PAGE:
Linkage between pain sensitivity and empathic response in adolescents with autism spectrum conditions and conduct disorder symptoms

Chenyi Chen, An Yi Hung, Yang Teng Fan, Shuai Tan, Hua Hong, Yawei Cheng

Research output: Contribution to journalArticle

10 Citations (Scopus)

Abstract

Lack of empathy is one of the behavioral hallmarks in individuals with autism spectrum conditions (ASC) as well as youth with conduct disorder symptoms (CDS). Previous research has reliably documented considerable overlap between the perception of others' pain and first-hand experience of pain. However, the linkage between empathy for pain and sensitivity to physical pain needs to be empirically determined, particularly in individuals with empathy deficits. This study measured the pressure pain threshold, which indexes sensitization of peripheral nociceptors, and assessed subjective ratings of unpleasantness and pain intensity in response to empathy-eliciting stimuli depicting physical bodily injuries in three age- and sex-matched participant groups: ASC, CDS, and typically developing controls (TDC). The results indicated that the pain threshold was lowest in the ASC group and highest in the CDS group. The ASC group displayed lower ratings of unpleasantness and pain intensity than did the TDC and CDS groups. Within the ASC and CDS, pain intensity ratings were significantly correlated with unpleasantness ratings to others' pain. Moreover, the ASC significantly differed from the TDC in the correlation between pain threshold values and unpleasantness ratings. These findings may cast some light on the linkage between atypical low-level sensory functioning, for instance altered pain sensitivity, and high-level empathic processing. Autism Res 2017, 10: 267–275.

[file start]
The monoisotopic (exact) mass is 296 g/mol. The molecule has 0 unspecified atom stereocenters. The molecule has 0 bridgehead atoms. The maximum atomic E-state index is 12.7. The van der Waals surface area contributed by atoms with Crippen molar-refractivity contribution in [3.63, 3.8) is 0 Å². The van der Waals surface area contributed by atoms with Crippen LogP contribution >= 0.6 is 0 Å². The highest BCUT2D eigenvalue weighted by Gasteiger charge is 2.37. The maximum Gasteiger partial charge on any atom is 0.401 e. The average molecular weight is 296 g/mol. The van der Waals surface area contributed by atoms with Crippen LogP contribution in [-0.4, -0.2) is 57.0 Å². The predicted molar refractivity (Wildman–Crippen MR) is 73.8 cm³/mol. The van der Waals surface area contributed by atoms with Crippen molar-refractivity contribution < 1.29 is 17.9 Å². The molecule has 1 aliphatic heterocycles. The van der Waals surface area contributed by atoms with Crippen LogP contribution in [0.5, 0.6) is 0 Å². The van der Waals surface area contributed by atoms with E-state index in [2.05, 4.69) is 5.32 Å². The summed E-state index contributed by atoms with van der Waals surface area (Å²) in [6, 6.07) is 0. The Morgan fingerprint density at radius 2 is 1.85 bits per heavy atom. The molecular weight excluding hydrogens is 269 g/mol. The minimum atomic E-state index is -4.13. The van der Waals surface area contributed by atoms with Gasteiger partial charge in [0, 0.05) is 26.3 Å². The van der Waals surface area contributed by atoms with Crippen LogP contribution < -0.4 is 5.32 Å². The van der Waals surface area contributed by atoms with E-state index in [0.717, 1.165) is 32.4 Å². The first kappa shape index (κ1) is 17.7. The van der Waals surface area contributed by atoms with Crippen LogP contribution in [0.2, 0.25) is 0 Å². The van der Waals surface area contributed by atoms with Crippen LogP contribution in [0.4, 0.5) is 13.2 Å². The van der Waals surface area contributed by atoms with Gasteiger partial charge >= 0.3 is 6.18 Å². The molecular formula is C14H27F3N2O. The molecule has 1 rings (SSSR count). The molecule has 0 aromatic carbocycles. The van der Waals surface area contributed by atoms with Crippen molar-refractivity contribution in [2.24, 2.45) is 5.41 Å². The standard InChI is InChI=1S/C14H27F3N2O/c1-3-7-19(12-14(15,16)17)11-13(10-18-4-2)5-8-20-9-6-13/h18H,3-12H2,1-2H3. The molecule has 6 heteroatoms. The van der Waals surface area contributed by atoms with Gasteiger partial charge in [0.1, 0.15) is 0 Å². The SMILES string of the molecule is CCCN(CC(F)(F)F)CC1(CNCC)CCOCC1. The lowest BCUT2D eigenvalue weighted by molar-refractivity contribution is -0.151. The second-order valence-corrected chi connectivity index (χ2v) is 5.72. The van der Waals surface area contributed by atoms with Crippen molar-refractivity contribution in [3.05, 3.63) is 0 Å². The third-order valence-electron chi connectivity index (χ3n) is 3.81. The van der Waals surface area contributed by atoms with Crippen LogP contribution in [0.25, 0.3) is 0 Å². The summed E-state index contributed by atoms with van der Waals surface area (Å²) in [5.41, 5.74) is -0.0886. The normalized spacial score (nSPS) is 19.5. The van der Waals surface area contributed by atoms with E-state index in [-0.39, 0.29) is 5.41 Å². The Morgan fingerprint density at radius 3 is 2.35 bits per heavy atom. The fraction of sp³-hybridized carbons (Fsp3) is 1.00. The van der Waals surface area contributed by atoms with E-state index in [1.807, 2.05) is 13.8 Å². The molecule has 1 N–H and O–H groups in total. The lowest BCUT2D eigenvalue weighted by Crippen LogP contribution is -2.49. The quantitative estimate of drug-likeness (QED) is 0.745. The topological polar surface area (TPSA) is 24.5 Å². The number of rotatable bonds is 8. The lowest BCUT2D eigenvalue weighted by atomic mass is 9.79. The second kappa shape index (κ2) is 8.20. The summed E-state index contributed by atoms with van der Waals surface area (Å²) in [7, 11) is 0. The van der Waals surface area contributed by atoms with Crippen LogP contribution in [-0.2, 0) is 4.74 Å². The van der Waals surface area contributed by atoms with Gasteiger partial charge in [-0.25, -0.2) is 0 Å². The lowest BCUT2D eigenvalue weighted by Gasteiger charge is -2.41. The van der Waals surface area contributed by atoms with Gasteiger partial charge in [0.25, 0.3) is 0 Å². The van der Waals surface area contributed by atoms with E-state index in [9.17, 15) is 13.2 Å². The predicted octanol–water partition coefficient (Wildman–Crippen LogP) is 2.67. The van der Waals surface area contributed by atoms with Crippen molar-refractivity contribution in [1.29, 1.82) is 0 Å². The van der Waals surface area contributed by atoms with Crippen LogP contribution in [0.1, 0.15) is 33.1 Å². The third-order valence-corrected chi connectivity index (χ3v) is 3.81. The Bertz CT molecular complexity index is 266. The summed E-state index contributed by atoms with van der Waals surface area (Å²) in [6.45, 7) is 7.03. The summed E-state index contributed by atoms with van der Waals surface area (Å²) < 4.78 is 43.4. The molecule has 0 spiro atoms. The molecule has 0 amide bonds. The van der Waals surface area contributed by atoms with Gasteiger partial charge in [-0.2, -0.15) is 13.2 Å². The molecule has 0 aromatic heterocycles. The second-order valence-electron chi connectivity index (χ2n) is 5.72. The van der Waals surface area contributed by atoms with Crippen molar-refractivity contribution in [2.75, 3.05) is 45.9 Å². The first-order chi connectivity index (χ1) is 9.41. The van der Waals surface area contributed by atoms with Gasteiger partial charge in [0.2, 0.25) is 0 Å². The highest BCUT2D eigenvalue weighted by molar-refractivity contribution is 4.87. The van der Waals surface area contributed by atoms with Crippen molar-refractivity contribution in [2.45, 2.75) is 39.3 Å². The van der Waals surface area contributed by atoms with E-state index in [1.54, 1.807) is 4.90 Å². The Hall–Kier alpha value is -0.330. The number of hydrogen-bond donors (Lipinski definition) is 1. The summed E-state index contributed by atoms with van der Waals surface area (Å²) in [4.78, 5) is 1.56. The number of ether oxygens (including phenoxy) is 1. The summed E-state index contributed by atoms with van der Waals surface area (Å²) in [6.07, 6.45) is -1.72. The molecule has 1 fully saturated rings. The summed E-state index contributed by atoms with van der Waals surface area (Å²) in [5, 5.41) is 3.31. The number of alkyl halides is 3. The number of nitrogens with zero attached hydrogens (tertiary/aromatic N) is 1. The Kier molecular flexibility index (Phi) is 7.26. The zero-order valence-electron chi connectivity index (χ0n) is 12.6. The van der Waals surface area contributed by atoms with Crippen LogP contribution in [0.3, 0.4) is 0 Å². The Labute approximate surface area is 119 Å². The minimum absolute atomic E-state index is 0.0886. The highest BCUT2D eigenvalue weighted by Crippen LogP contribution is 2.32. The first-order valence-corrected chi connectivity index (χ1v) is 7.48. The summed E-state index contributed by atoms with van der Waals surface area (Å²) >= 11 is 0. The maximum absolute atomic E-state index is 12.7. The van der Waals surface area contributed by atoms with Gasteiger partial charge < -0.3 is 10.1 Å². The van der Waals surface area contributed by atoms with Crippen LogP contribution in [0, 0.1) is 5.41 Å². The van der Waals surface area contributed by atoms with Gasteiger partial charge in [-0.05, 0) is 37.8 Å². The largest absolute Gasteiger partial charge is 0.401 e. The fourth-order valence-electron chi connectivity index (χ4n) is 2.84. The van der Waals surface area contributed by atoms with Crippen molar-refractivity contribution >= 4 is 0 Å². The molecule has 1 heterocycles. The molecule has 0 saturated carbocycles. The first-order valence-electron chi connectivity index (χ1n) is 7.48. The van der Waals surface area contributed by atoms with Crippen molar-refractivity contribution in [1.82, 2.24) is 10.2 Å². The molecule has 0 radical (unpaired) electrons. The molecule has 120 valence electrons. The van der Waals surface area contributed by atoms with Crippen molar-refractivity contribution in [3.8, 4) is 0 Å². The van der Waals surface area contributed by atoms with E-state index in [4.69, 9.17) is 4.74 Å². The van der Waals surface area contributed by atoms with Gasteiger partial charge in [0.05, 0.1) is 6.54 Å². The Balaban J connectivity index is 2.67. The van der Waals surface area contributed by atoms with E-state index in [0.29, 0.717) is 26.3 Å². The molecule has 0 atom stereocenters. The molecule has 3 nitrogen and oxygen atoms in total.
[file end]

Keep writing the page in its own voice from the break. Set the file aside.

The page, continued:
Original languageEnglish
Pages (from-to)267-275
Number of pages9
JournalAutism Research
Volume10
Issue number2
DOIs
Publication statusPublished - Feb 1 2017
Externally publishedYes

Keywords

  • autism spectrum conditions
  • conduct disorder symptom
  • empathy
  • pain sensitivity

ASJC Scopus subject areas

  • Neuroscience(all)
  • Clinical Neurology
  • Genetics(clinical)

Fingerprint Dive into the research topics of 'Linkage between pain sensitivity and empathic response in adolescents with autism spectrum conditions and conduct disorder symptoms'. Together they form a unique fingerprint.

  • Cite this